Since 14 January, customers dining at various fast-food outlets all over Singapore should have noticed attractive table decals, tray station stickers or tray station tent cards prompting diners to do their part and clear the trays after eating. On that day, the Singapore Kindness Movement (SKM) launched the “Clear Up Before You Go—Because You Are Kind That Way” campaign at the ARTrium, MICA Building.
The campaign is jointly spearheaded by SKM and six local fast-food operators namely KFC, Long John Silver’s, McDonalds, MOS Burger, Subway and Superdog. The event was officiated by Sam Tan, Parliamentary Secretary, Ministry of Information, Communication and the Arts and Ministry of Trade and Industry.
Tan said in his speech: “Today is another significant milestone for public and private partnership.” On graciousness, he added: “In fact, this behavior is not alien to all of us as students have been taught to clear their plates and cutlery after use, and NS men are taught to clear their food trays. [This campaign] serves to remind us to be gracious to one another, at the same time showing Singapore to be a country filled with warm and gracious people, thus enhancing Singapore’s national stage with the coming 2010 Youth Olympic Games.”
Following that, the fast-food representatives were also invited to the stage together with Tan and Sim whereby each of them were given a food tray and are supposed to clear their food trays thus officially launching the campaign. Tokens of appreciation were subsequently presented by Tan and Sim to the various fast-food representatives. The campaign mascot Singa was also there to appreciate them by holding up a banner.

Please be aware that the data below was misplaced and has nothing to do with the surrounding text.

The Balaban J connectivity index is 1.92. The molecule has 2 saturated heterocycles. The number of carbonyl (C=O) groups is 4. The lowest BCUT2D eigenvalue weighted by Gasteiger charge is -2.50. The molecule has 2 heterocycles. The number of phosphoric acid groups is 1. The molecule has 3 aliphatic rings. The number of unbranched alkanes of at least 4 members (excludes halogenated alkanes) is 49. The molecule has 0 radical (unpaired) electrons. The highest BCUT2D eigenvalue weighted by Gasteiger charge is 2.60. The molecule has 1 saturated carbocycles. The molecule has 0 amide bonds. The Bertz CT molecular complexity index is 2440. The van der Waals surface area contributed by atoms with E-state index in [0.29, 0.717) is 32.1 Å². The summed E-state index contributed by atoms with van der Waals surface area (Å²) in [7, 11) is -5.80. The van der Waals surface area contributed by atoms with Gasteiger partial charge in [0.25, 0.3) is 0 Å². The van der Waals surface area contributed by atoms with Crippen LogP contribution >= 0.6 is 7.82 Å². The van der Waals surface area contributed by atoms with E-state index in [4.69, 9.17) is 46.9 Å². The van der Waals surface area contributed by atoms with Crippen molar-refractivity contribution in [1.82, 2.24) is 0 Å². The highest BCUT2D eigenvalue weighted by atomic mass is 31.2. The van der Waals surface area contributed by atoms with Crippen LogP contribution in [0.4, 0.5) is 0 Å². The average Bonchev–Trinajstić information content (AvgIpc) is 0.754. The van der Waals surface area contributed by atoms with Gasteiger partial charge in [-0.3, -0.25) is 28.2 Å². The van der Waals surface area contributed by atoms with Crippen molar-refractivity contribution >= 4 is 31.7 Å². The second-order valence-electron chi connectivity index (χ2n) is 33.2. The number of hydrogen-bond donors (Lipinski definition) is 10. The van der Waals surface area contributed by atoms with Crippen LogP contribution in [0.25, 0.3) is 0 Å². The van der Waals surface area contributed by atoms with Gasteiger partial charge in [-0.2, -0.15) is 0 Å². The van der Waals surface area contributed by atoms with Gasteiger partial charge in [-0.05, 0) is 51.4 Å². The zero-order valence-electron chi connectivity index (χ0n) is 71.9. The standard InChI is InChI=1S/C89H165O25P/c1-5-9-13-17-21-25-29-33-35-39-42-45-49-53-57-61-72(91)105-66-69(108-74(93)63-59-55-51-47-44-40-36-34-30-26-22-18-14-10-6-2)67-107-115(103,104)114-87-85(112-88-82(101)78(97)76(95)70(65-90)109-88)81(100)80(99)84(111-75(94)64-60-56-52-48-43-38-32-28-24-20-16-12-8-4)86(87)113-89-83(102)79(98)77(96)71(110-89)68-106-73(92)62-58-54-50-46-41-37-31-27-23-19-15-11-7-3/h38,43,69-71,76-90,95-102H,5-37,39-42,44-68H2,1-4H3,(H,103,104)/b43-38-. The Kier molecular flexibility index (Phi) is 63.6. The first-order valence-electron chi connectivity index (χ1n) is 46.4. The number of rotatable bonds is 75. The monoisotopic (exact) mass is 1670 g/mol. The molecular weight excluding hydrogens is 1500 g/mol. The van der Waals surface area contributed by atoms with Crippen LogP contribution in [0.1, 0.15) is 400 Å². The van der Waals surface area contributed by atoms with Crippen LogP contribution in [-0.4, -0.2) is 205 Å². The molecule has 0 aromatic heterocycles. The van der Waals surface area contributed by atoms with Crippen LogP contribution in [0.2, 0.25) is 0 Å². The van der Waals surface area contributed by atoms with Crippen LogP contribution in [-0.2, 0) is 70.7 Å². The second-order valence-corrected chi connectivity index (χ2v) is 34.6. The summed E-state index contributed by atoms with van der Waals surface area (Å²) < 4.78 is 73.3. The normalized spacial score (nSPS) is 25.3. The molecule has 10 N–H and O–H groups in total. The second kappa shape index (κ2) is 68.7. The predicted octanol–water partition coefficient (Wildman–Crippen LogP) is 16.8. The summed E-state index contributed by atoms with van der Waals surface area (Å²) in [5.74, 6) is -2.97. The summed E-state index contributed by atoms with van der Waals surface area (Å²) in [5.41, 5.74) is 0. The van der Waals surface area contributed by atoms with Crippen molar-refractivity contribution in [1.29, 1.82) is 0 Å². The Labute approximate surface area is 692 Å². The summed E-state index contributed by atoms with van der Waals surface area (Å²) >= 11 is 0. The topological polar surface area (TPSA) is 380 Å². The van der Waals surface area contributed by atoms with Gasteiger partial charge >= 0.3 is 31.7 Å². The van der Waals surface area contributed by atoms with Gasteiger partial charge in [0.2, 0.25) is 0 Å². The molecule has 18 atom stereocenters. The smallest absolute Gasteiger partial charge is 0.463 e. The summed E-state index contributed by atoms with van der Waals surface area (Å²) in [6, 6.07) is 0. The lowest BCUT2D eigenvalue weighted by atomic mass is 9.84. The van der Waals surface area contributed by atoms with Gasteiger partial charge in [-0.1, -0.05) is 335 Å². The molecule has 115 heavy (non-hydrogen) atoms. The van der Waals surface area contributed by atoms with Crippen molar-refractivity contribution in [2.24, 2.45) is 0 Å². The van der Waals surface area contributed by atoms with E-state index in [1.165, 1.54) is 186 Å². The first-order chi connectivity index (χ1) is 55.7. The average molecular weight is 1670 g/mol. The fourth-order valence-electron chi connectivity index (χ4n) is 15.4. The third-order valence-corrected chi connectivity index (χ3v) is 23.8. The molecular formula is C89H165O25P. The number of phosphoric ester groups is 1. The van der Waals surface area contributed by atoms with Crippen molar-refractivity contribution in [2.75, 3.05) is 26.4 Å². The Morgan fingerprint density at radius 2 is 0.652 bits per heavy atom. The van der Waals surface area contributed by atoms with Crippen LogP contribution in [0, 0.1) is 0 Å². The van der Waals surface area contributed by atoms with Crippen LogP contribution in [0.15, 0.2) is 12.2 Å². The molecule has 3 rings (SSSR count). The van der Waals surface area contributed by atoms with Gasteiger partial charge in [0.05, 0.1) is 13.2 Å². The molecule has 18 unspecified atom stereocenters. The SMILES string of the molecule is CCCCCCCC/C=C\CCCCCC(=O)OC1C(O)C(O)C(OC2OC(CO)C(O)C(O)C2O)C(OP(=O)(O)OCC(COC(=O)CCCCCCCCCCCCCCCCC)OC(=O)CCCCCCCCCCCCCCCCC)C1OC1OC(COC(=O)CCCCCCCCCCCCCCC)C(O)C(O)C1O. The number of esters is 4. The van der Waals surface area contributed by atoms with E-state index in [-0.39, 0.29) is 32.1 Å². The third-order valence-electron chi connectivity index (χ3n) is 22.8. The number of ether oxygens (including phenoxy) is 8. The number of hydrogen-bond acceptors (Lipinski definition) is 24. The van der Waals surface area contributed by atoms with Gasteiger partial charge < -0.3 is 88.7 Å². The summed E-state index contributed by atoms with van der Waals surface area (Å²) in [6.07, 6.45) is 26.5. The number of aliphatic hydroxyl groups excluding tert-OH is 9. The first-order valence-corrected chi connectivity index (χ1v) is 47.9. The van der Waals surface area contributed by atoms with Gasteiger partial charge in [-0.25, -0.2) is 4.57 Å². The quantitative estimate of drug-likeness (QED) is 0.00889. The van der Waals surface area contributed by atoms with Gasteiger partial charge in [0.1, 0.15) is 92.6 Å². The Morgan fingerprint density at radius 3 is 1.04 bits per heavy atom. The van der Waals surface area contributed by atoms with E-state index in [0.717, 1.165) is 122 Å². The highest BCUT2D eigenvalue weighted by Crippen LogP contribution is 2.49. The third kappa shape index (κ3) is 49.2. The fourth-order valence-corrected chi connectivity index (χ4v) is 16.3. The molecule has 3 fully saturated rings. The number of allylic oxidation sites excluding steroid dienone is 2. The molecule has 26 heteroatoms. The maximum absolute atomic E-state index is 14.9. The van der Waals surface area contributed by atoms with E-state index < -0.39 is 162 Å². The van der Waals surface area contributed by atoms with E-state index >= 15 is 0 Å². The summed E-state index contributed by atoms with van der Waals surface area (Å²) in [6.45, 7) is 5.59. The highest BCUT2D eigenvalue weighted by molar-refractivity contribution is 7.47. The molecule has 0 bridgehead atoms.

Lim Kim Seng, General Manager of MOS Burger shares “I feel that this [campaign] is a good idea. Somebody has to start first to promote graciousness. Yes, I also do clear my food trays after food. As MOS Burger is a Japanese company, we have the opportunity to experience the culture of the Japanese—they always clear up their food trays so that the next person can have a pleasant time at the eatery.
“Hopefully, the awareness created by this campaign can create a domino effect, inspiring young and old to be more gracious by helping to keep tables clean after they’re done eating.”
Joanna Chia, Marketing Executive of Long John Silver’s said, “I believe that with so many fast-food outlets participating, this campaign would most probably be a success though it would take some time. This [campaign] will be good for both parties, customer as well as us [fast-food operators] as we can promote graciousness in our community and keep the place clean. I personally have not cleared my food trays after dining but will do so from this day forth.”
Teh Thien Yew, General Manager of SKM tells City News that “our goal for the first of five phrase of this [campaign] is to spread the awareness that such a campaign exists, and perhaps inspire Singaporeans to be more gracious by clearing up their food trays after meals. The benefit that customers at these fast-food outlets is the satisfaction that they have helped provide the next customer with a great experience at the fast-food outlet. Kindness is your only reward, as they say,” Teh adds.
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This campaign is aimed to also show that demonstrating graciousness to one another doesn’t cost anything, but it can bring about better experiences and a consciousness of kindness. It aims to spread the virtue of graciousness in Singapore.
So the next time you head down to any of these six participating fast-food outlets—and definitely others, including food courts — do clear up before you go, because you are kind that way.
Read more about SKM and their campaigns at www.Kindness.org